Herdsman to Statesman: The Autobiography of Jamsrangiin Sambuu of Mongolia
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This compelling autobiography encapsulates the profound changes that transformed the underdeveloped world in the twentieth century. Jamsrangiin Sambuu, born in 1895 to a herder family in a remote region of Mongolia, rose to become ambassador and eventually president of a haltingly industrialized and urbanized Communist country. In the process, he came to know Joseph Stalin, Mao Zedong, and other leading figures. Sambuu relates horrifying vignettes of the harsh and oppressive rule over Mongolia by the Chinese, the Manchus, and the Mongolian nobility and lamas until 1911. Yet his stories of exploitation and torture are balanced by a lively, picturesque, and informative portrait of traditional herding life, including diet, popular religion, marital ceremonies, and medicine.
Sambuu relates how his visceral hatred of the avaricious Mongolian Buddhist monks and nobles prompted him to join the Communist movement in the early 1920s. Valued for his education and work ethic, he rose rapidly in the Party bureaucracy, becoming ambassador to the Soviet Union during World War II and to North Korea during the Korean War. Recounting his eventful diplomatic career, Sambuu paints vivid portraits of Stalin, Anastas Mikoyan, and other prominent Soviet leaders. Enriched by a thoughtful introduction by leading scholar Morris Rossabi that sets the historical stage, this life story of a still-beloved Mongolian illuminates a world few in the West have seen.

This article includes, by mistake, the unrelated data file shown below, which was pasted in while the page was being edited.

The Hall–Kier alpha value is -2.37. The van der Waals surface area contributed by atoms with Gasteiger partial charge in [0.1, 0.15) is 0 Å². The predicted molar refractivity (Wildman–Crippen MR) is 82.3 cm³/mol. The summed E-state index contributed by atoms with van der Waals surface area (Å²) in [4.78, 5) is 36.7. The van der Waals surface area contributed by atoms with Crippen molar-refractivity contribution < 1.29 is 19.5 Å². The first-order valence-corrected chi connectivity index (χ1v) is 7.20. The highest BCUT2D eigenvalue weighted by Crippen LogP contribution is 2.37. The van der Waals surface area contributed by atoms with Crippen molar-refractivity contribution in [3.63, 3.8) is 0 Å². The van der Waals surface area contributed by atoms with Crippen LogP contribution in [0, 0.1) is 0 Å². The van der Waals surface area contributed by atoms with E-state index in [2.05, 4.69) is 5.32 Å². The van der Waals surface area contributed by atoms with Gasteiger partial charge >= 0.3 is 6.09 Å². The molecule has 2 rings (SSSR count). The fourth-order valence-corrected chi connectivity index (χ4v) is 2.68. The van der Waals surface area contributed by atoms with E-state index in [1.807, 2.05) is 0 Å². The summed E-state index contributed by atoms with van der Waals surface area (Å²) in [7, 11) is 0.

Manchus wielded their power over the people who struggled like dogs under their feet. Innumerable relay services were established in eighty more banner offices and were paid for by the people’s stock of old gelding camels, horses, and sheep. The Manchu government even expropriated some of the people’s best, largest, and youngest horses, the baggage camels, and their cloth tents, which were sent overland for military needs. On the other hand, the greedy Chinese merchants imposed a tax on property
so that the horse could barely carry the big black saddle bag. Food and cutlery were prepared including a vegetable and meat dish, and so many other things that the horse could carry in the big black saddle bag. As I was about to go, the rich people who lived nearby, led by deputy banner leader Tsedevsüren and Dendev, brought a feast. While drinking airagh and vodka, they discussed among themselves that soon the office of the aimag assembly of the main Tusheet Khanate would distribute the payment
end of the second month of 1919, the Japanese imperialists with Semenov, the fugitive leader of the White Russians, under the pretext of uniting the Mongolian nationalists—a group composed of the feudal nationalist sympathizers—some Inner Mongolians, Barga, and Buryats proclaimed their own government at one of the railway stations. But this was only a game with no foundation, and it soon collapsed. Then, after March 3, 1919, the Japanese hurriedly made an agreement with the Anfu group—a group in
work for institutions required constant supervision. It was important and necessary for us to expedite trade in machine technology whether from a southern, eastern, or central direction. So, from time to time, I personally met with Comrade Mikoyan to express this wish as well as to raise questions and reach decisions. From the beginning of January until May 1939, there was a period of Japanese military threat on our borders as the Japanese 64th regiment gradually encroached and attacked near
the military honor of the Red Star flag. Thus the soldier and the leader who had built this superior and honored tank brigade had earned more than four star medals from their Mongolian comrades. And for this, the army General N. I. Batutin was also honored with the Red Star flag. The Central Committee of the MPRP and the government of the people of Mongolia in December, 1944 fought in the socialist Republic of the Ukraine on the Western front, which was the first front in the brave fight against